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Roth vs. traditional IRA: Which is better?

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Which is better: A Roth or a traditional individual retirement account? In the words of William Shakespeare's Hamlet, "Nothing is neither good nor bad. Thinking it makes it so!"

In spite of everyone's opinion, all things being equal (tax rates, growth rates, etc.), they both work out exactly the same — the difference is when you (or your family, if it's after death) pay the tax on it.

But here's the thing: All things are never equal. Things are constantly changing and having a plan that works well in a variety of different situations gives you the most chance for success.

Converting a traditional IRA into a Roth means that you take that money as income today and have to pay the taxes this year on those funds as income; however, that money comes to you income-tax free in the future. Paying tax today on something that you don't have to pay until you pull the funds out in retirement generally is not a good idea for all, but for some, it can be the best financial move you ever made.

(Read more: Six tips for reducing taxes on investments)

I love the concept of tax-free money in retirement and the Roth is a tremendous planning tool; however, most people do not plan this out, which makes the conversion process wrong.

Here are six rules to use to determine if you should convert to a Roth IRA and make sure that you do it right — assuming that you have the cash available to pay the potential tax liability:

Rule No. 1: Convert to a Roth if you will be in a higher tax bracket later. (Maybe you will inherit money, have a Princeton MBA and expect your salary to increase, etc.) The only way that the Roth benefits you is if you convert from a lower tax bracket and pull out the funds in what would be a higher tax bracket.

(Read more: Move over, 401(k): Fees are what really hurt)

Rule No. 2: Convert to a Roth only within your current tax bracket. For example, at $120,000 per year in taxable income, and my projected taxable income in retirement is $100,000, this puts me right in the middle of the 25-percent tax bracket. The general rule is only convert into your current tax bracket (exceptions do apply). This 25-percent bracket goes up to $146,400, meaning that I can convert an additional $26,400 without bumping into the next tax bracket of 28 percent. (Click here to see a table of tax brackets.)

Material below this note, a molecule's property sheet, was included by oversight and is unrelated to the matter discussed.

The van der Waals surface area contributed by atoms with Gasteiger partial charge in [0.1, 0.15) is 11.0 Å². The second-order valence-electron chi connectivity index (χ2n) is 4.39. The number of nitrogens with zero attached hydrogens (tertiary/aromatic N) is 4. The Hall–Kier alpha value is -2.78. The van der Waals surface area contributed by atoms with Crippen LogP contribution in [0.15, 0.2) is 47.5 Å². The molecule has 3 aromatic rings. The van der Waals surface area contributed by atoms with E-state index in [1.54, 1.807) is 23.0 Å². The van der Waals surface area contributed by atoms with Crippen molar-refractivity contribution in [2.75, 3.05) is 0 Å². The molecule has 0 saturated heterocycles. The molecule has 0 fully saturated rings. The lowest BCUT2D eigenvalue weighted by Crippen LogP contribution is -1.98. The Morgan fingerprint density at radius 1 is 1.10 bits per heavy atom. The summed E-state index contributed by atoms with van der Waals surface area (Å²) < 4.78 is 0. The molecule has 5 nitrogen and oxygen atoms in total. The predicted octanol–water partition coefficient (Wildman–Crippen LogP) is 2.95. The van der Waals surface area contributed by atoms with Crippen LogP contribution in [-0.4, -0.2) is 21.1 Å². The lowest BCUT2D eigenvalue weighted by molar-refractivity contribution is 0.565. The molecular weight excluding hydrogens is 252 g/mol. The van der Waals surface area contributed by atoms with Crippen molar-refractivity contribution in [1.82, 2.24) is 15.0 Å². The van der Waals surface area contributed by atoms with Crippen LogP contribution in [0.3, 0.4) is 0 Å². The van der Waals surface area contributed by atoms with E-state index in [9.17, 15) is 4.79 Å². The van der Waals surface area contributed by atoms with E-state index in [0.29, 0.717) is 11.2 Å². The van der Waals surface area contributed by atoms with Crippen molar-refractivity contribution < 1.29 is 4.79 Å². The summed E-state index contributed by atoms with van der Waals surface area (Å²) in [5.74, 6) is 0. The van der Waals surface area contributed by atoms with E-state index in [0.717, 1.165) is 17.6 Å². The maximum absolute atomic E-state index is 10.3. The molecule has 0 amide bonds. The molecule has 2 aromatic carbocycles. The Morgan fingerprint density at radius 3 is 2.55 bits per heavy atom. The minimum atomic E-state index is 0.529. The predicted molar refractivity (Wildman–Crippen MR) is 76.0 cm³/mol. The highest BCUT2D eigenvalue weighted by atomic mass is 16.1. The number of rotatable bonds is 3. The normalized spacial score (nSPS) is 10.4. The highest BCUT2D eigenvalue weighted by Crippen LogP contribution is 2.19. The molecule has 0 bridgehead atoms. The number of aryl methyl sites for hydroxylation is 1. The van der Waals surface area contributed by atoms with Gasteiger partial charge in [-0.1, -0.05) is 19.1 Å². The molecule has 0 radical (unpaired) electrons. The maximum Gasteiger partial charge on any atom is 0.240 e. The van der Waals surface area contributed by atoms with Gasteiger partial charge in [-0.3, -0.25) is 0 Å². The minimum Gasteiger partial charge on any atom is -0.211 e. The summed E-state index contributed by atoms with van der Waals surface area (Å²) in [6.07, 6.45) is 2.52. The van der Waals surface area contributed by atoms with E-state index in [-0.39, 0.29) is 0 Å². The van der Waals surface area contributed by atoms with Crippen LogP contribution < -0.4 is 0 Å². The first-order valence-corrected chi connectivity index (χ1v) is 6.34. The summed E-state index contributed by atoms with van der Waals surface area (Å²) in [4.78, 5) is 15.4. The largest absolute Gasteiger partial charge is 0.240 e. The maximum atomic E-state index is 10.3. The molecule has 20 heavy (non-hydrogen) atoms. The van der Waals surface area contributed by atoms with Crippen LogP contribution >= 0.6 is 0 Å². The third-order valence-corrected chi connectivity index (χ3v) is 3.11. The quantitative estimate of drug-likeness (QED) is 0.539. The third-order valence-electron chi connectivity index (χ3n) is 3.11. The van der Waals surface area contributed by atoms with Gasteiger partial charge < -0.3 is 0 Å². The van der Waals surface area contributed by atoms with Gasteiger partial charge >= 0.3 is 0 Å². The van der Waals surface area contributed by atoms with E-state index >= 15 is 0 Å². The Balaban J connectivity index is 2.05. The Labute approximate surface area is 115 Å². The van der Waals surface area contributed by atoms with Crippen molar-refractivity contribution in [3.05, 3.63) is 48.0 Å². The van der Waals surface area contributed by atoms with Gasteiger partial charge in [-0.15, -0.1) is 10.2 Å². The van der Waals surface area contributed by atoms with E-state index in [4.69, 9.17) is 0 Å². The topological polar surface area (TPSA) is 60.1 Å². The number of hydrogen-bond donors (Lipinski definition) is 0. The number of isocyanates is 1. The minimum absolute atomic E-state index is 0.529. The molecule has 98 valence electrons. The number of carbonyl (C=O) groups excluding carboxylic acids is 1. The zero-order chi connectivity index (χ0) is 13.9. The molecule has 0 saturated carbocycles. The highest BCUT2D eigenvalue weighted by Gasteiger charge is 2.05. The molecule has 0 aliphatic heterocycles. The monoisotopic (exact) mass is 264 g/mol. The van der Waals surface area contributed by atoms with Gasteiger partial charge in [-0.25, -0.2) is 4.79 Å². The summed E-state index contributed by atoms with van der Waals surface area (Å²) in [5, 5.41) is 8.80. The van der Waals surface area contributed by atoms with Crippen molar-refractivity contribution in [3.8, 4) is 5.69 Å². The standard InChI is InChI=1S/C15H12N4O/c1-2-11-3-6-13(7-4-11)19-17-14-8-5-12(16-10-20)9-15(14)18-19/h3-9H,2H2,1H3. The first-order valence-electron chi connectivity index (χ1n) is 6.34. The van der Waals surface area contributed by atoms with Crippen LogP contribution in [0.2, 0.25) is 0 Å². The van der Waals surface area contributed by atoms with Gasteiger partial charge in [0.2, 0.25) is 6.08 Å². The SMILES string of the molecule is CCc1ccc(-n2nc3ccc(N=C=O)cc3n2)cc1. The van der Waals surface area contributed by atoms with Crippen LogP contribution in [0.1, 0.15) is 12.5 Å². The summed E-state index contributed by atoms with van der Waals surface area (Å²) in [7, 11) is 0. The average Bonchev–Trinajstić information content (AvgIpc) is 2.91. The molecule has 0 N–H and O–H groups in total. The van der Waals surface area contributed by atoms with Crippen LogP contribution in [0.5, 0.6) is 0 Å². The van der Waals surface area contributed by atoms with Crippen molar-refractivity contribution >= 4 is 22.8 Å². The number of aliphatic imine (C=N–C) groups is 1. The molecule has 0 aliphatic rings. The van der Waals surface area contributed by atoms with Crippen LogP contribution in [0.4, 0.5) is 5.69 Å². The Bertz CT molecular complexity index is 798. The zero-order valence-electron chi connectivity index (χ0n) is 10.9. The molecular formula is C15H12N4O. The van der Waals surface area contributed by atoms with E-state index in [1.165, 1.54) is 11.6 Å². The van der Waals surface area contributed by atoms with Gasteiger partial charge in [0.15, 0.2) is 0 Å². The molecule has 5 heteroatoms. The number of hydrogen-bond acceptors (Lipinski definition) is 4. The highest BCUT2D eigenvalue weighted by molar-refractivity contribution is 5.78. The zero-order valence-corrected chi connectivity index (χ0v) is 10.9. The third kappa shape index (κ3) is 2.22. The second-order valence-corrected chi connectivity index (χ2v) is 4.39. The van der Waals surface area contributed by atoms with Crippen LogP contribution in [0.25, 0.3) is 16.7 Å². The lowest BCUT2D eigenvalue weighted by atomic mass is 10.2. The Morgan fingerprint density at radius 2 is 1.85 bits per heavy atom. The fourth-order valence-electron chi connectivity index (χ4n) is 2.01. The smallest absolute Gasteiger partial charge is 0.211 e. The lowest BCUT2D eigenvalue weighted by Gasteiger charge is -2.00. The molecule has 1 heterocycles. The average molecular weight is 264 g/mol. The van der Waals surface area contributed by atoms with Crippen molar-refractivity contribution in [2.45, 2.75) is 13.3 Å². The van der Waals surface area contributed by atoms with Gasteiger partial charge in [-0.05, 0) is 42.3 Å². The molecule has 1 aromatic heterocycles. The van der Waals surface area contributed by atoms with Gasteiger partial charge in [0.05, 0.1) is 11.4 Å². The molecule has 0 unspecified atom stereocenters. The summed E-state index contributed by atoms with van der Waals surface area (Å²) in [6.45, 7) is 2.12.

Rule No. 3: Convert to a Roth only in the state you know you will be for life. Why? Certain states have no state income. Converting in a state like NJ, NY, or CA that have high income-tax rates, then moving to FL, TX or the several other states that do not have taxes means that you paid these taxes for nothing!

Rule No. 4: The sooner in the year the better. There is a feature of a Roth conversion called a "re-characterization" that allows you to go back and make the Roth IRA back into a Traditional IRA, and not pay the taxes. This "do over" provision is one of the best features of the conversion and gives you until Oct. 15th of the following year to change your mind. Why would you want to do that? If the stock market drops, your potential tax liability may be larger than your acct value. You need to make sure that when you set this Roth up, you do not use an existing Roth or you lose the ability to re-characterize the acct.

Rule No. 5: Concentrate the stock positions in the Roth and the conservative positions in the traditional IRA. Let's assume someone has a $100,000 IRA and wants to convert $40,000 into a Roth and currently their allocation is 40 percent stock/ 60 percent bonds. I would make the traditional IRA 100 percent bonds, and the Roth 100 percent stock. I have not increased their risk or stock allocation (still 40 percent stock). If I am right, and the stock does well, I make it more conservative on Oct. 15th of the next year. If it doesn't, I re-characterize it back into the traditional IRA and I am no worse off for it … I really cannot lose.

(Read more: How to rescue your retirement at 55)

So, you check your projected tax brackets in retirement, and a Roth seems like a great option. You also converted in your tax bracket, you are sure you are retiring in the same state, did it early in the year to make sure you have plenty of time to see if you want to re-characterize the IRA, and concentrated your stock position in the Roth IRA. Is it perfect? Not yet. This is the most important tip:

Rule No. 6: Set up five different Roth IRA's at the same time! Let's assume that you are converting $50,000 from a traditional IRA into a Roth. I would put $10,000 in each Roth and would invest each one totally differently. One may be the S&P 500, another small company stocks, another international, another emerging markets, and maybe the last gold or some sector fund. Why would I do this? Simple: if you re-characterize a Roth, it has to be all or nothing. If I set up different Roth IRA accounts with different investment strategies, I can pick the individual Roth IRA that did not do well (for example gold was down around 50 percent last year) and only re-characterize that specific one Roth IRA, and leave the rest intact. This gives me the best opportunity for a successful conversion with the flexibility to go back and make changes if necessary.

The Roth IRA can be a tremendous powerful tool but it is not necessarily better than a traditional IRA. A Roth is not a "no brainer" and in the right situation, it can be a tremendous option. You just need to make sure that it makes sense for you.

(Read more: Bill Gross: Don't be a scrooge — pay more taxes!)

— By Jerry Lynch.

Jerry Lynch is a certified financial planner and president of JFL Total Wealth Management, a registered investment-advisory firm. Follow him on Twitter @JFLJerry.

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